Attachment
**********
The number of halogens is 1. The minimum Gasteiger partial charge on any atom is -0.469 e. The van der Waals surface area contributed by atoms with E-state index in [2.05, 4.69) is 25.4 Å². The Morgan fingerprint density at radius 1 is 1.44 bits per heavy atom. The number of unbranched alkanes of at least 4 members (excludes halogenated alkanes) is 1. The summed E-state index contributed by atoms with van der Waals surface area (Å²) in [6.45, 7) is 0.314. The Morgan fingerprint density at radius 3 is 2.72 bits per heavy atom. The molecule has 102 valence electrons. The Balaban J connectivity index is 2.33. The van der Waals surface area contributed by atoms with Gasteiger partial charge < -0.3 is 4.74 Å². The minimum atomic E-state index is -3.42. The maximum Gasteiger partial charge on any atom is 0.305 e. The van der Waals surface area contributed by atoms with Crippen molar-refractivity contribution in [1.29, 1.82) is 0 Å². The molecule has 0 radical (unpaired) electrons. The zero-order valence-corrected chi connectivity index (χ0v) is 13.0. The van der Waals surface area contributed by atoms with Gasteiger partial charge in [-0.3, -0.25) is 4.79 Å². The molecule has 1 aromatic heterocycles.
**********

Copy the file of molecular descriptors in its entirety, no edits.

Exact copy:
The number of halogens is 1. The minimum Gasteiger partial charge on any atom is -0.469 e. The van der Waals surface area contributed by atoms with E-state index in [2.05, 4.69) is 25.4 Å². The Morgan fingerprint density at radius 1 is 1.44 bits per heavy atom. The number of unbranched alkanes of at least 4 members (excludes halogenated alkanes) is 1. The summed E-state index contributed by atoms with van der Waals surface area (Å²) in [6.45, 7) is 0.314. The Morgan fingerprint density at radius 3 is 2.72 bits per heavy atom. The molecule has 102 valence electrons. The Balaban J connectivity index is 2.33. The van der Waals surface area contributed by atoms with Gasteiger partial charge < -0.3 is 4.74 Å². The minimum atomic E-state index is -3.42. The maximum Gasteiger partial charge on any atom is 0.305 e. The van der Waals surface area contributed by atoms with Crippen molar-refractivity contribution in [1.29, 1.82) is 0 Å². The molecule has 0 radical (unpaired) electrons. The zero-order valence-corrected chi connectivity index (χ0v) is 13.0. The van der Waals surface area contributed by atoms with Gasteiger partial charge in [-0.3, -0.25) is 4.79 Å². The molecule has 1 aromatic heterocycles.